‘Pablo Honey’ is the Radiohead album fans wish didn’t exist. From the start, the band’s 1993 debut was doomed for dismissal. It was preceded the previous year by the group’s first single, ‘Creep,’ which, at the time, seemed like just another song in a series of mopey alt-rock tunes that surfaced after Nirvana’s 1991 complaint-rock classic ‘Nevermind.’ Sure, it had that great chunky guitar-slashing assault before the chorus, but other than that, ‘Creep’ didn’t sound all that special.

When ‘Pablo Honey’ followed in early 1993, not much quieted suspicions that Radiohead just got lucky with ‘Creep’ (a modern-rock radio hit that made it all the way to No. 2). The follow-up song, ‘Stop Whispering,’ barely cracked the Top 25, pretty much paving the way for Radiohead to join Ned’s Atomic Dustbin and Jesus Jones in the footnoted annals of modern-rock history.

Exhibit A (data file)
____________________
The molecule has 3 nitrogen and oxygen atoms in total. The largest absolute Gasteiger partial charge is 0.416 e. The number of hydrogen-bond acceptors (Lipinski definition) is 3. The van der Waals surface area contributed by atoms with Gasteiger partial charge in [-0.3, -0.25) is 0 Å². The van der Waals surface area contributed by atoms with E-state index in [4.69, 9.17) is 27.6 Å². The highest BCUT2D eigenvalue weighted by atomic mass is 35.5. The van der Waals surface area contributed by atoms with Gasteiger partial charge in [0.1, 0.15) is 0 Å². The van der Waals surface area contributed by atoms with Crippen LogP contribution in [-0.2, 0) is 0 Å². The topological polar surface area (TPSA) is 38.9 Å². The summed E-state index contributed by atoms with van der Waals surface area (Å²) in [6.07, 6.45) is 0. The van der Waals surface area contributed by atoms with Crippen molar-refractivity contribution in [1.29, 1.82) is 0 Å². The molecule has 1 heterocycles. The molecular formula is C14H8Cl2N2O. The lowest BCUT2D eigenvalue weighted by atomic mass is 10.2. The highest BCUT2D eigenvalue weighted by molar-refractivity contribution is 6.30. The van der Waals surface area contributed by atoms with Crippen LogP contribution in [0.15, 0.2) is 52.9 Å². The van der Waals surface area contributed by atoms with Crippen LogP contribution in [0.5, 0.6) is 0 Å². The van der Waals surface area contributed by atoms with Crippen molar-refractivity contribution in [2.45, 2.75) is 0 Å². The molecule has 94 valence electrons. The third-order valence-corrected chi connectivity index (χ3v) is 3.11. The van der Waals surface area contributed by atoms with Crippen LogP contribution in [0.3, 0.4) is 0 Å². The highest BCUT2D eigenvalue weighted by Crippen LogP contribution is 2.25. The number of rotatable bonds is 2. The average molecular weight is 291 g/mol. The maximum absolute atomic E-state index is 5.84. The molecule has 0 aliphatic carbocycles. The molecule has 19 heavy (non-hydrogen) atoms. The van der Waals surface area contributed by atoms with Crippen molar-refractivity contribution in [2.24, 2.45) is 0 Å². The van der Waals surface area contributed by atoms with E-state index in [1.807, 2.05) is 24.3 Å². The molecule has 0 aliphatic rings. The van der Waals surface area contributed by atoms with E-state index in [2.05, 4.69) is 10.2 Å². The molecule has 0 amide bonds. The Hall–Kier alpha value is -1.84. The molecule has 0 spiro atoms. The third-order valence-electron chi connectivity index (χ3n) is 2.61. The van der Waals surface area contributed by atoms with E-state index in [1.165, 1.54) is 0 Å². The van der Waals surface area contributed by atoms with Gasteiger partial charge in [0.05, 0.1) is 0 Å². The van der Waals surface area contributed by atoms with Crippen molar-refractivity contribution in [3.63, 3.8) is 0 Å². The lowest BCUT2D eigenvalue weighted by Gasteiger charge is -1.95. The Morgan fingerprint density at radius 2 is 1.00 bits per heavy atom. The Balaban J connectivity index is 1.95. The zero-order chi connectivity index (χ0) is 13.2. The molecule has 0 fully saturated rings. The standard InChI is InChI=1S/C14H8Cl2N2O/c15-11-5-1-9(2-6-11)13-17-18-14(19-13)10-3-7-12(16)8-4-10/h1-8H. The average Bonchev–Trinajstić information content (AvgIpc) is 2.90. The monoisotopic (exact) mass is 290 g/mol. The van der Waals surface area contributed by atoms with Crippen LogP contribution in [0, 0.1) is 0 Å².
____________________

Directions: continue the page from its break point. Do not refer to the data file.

Then something strange happened: Radiohead returned in 1995 with ‘The Bends,’ a terrific album that revealed layers of sonic wonder and musical sophistication that were either unchecked or nonexistent when they made ‘Pablo Honey.’ The rest, as they say, is history. And Radiohead’s militant fans – and there are countless devoted and insufferable ones among them – will quickly tell you how awful ‘Pablo Honey’ is.

But it isn’t awful. It isn’t great either. The band rarely shows the depth they exhibit on ‘The Bends’ and subsequent albums, but a handful of cuts – particularly the aforementioned singles and ‘Anyone Can Play Guitar’ – plant the seeds of later, better works. ‘Pablo Honey’ reached No. 32 on the chart and eventually went platinum. And while it easily could have been forgotten, the record remains an important part of their legacy -- the early, tentative steps of one of the 21st century’s most important bands.

Watch the Video for Radiohead's 'Creep'

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